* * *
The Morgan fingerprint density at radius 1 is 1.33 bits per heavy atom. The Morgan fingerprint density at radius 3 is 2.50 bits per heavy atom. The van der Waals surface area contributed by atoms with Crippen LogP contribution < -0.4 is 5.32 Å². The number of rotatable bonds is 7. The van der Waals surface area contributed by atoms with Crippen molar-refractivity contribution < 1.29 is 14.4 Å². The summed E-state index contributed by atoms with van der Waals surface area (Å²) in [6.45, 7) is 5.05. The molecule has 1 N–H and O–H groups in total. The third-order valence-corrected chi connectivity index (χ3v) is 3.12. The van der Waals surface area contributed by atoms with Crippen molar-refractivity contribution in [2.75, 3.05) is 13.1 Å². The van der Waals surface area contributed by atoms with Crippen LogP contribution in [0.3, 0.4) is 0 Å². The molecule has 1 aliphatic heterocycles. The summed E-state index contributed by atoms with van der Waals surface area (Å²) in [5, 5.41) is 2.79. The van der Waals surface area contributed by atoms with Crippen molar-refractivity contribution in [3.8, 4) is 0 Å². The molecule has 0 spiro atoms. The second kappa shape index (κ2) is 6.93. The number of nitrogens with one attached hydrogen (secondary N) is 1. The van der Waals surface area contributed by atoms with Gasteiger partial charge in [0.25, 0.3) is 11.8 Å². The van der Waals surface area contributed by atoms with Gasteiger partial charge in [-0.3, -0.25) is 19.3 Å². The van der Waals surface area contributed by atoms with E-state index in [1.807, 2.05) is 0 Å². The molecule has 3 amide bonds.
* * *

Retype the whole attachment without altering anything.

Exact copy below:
The Morgan fingerprint density at radius 1 is 1.33 bits per heavy atom. The Morgan fingerprint density at radius 3 is 2.50 bits per heavy atom. The van der Waals surface area contributed by atoms with Crippen LogP contribution < -0.4 is 5.32 Å². The number of rotatable bonds is 7. The van der Waals surface area contributed by atoms with Crippen molar-refractivity contribution < 1.29 is 14.4 Å². The summed E-state index contributed by atoms with van der Waals surface area (Å²) in [6.45, 7) is 5.05. The molecule has 1 N–H and O–H groups in total. The third-order valence-corrected chi connectivity index (χ3v) is 3.12. The van der Waals surface area contributed by atoms with Crippen molar-refractivity contribution in [2.75, 3.05) is 13.1 Å². The van der Waals surface area contributed by atoms with Crippen LogP contribution in [0.3, 0.4) is 0 Å². The molecule has 1 aliphatic heterocycles. The summed E-state index contributed by atoms with van der Waals surface area (Å²) in [5, 5.41) is 2.79. The van der Waals surface area contributed by atoms with Crippen molar-refractivity contribution in [3.8, 4) is 0 Å². The molecule has 0 spiro atoms. The second kappa shape index (κ2) is 6.93. The number of nitrogens with one attached hydrogen (secondary N) is 1. The van der Waals surface area contributed by atoms with Gasteiger partial charge in [0.25, 0.3) is 11.8 Å². The van der Waals surface area contributed by atoms with Gasteiger partial charge in [-0.3, -0.25) is 19.3 Å². The van der Waals surface area contributed by atoms with E-state index in [1.807, 2.05) is 0 Å². The molecule has 3 amide bonds.